Opening of the Adams Center for the Musical Arts

The new Adams Center for Musical Arts opened today as students, faculty and staff returned to Yale School of Music and Yale College to begin the spring semester. Twenty-four months after construction began, the complex is in use by the School of Music and by Yale College students who participate in the University’s undergraduate ensembles.

“The Adams Center for Musical Arts is a welcoming space and venue for the Yale music community,” said Yale School of Music Dean Robert Blocker. “It was designed to enhance and enrich the creative, artistic and intellectual process of making music together. Every space – from the tiniest practice room to the magnificent ensemble rooms and student commons – has been designed to support and maintain the cherished musical culture that Yale has enjoyed for more than three centuries.

Named for Stephen ’59BA and Denise Adams in recognition of their continued generosity and support of the Yale School of Music, the $57.1 million Adams Center for Musical Arts was made possible primarily through donations Yale alumni. The complex connects a newly renovated Hendrie Hall to the previously renovated Leigh Hall by way of a new structure that is anchored by a dedicated orchestra rehearsal room and an atrium in which students from the School of Music and Yale College can to gather.

Combining space at Leigh Hall (23,523 gross square feet), pre-existing space at Hendrie Hall (34,805 gross square feet) and space in the new structure (30,276 gross square feet), the Adams Center totals 88,604 gross square feet. “From floor plan and square footage to ceiling height and volume, each space reflects a plethora of detailed local restrictions that had to meet the rooms’ final performance criteria,” said Stefanie Parkyn, chief executive officer. staff of YSM, co-chair of the Adams Center construction committee, said. “The language of music and the exchange of ideas will permeate all of these spaces.”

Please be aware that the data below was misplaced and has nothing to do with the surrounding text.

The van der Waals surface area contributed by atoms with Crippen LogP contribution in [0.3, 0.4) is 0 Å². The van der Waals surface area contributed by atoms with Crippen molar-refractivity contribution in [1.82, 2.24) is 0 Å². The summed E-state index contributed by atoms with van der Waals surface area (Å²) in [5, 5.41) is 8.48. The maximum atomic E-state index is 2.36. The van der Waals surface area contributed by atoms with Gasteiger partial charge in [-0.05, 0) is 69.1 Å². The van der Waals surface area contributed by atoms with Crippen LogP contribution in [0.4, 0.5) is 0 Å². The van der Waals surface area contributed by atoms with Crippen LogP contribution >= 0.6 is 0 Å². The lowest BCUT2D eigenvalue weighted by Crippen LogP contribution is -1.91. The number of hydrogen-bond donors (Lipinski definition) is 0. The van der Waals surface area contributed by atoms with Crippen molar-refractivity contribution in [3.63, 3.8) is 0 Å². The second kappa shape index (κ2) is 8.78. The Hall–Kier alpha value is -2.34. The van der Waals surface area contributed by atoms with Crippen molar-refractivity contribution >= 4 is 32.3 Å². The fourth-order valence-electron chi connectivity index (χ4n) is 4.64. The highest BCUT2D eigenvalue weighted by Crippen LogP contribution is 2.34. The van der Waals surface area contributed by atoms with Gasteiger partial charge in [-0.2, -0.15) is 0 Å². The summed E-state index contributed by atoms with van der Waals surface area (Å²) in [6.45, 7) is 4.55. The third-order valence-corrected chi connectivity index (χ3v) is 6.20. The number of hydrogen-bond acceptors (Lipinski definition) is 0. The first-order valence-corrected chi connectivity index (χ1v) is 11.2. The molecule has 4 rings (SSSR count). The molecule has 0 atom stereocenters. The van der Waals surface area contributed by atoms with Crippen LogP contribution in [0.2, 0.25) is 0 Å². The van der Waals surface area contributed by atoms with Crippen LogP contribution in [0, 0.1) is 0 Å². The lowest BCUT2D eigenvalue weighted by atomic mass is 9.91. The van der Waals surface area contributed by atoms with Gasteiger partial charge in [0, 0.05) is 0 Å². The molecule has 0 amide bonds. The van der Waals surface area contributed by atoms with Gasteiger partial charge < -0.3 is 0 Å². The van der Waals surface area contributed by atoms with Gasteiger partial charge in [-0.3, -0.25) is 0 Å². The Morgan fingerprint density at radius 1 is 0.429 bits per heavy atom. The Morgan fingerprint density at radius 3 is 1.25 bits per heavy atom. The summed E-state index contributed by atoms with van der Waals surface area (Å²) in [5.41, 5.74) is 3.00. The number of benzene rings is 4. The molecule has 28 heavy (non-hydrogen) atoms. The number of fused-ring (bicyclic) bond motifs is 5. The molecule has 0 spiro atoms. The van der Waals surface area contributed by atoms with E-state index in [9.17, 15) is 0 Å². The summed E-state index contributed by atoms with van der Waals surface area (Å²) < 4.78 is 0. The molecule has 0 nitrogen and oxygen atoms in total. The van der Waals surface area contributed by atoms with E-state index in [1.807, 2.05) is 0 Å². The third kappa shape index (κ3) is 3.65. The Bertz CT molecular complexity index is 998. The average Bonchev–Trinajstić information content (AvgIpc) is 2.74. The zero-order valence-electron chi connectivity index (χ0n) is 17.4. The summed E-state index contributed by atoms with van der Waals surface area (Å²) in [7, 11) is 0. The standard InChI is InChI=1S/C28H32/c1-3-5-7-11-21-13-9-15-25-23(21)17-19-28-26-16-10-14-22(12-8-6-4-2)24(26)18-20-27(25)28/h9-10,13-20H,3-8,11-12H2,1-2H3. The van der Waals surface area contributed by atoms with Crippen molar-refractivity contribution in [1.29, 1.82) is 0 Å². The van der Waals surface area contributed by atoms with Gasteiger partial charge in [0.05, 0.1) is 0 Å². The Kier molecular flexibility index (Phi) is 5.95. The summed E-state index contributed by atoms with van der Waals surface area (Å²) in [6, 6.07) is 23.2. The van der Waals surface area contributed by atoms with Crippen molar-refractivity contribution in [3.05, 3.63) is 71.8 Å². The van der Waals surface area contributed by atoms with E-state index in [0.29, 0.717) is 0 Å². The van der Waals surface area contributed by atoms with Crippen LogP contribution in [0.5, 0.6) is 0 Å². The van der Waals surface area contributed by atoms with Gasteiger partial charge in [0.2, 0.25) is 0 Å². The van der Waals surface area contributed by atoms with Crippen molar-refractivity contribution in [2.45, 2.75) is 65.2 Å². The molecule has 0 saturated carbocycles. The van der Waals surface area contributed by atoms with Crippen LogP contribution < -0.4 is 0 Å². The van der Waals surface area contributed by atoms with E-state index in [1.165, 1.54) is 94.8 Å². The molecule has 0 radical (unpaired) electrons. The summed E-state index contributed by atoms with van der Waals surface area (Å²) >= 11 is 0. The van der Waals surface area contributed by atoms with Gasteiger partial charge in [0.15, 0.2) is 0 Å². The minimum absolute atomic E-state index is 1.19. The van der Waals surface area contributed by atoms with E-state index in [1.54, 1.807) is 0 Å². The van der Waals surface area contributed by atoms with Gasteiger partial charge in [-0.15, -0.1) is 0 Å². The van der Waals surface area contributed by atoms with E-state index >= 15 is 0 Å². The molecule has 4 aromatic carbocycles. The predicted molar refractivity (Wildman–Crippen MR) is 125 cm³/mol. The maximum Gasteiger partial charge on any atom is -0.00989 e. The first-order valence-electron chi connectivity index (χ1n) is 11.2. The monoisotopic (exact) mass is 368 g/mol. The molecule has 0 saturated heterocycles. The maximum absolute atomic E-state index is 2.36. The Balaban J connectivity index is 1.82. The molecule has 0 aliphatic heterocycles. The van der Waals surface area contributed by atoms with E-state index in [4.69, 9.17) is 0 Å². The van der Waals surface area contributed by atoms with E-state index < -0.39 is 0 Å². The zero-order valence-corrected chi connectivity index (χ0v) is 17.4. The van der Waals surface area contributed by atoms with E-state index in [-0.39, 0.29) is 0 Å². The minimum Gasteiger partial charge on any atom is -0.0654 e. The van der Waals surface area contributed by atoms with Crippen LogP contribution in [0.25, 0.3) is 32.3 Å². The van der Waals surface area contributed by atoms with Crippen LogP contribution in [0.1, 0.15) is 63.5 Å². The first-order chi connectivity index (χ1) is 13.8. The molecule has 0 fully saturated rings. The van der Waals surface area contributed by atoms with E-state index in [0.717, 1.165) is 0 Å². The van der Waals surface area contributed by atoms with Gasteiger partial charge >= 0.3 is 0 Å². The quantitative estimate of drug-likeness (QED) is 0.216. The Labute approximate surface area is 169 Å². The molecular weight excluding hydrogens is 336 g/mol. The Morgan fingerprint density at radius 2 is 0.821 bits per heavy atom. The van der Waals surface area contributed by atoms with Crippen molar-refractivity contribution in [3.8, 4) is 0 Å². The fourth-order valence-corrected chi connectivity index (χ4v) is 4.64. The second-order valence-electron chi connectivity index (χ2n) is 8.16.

The Orchestra Rehearsal Hall, a stunning three-story sound space, is the first home the Yale Philharmonia and Yale Symphony Orchestra had at Yale. Reflecting a commitment to meeting the needs of today’s musicians, the space is equipped with a full-featured digital recording studio and advanced audio and visual technology that will allow students and faculty to connect with peers and audiences around the world. It was a facility that largely dictated the scope of the larger project.

“The need for an orchestra rehearsal room outstripped the space available at Hendrie Hall, and expansion was needed,” said Chris Couse, principal of KPMB Architects. “The orchestra’s rehearsal space should be at least as large as the stage they are performing on [in Woolsey Hall] and there were no existing spaces at Hendrie Hall that matched that kind of size. The Yale Philharmonia and Yale Symphony Orchestra are among the nation’s most respected professional and college ensembles. The new orchestra rehearsal room provides students and conductors with a dedicated space to make music.

Peter Oundjian, Principal Conductor of the YSM Philharmonic, said: “It will be an immense joy to work together in this new space as we begin a new chapter in our history. He believes that the Adams Center will “enhance the remarkable musical creation currently taking place at the School of Music.”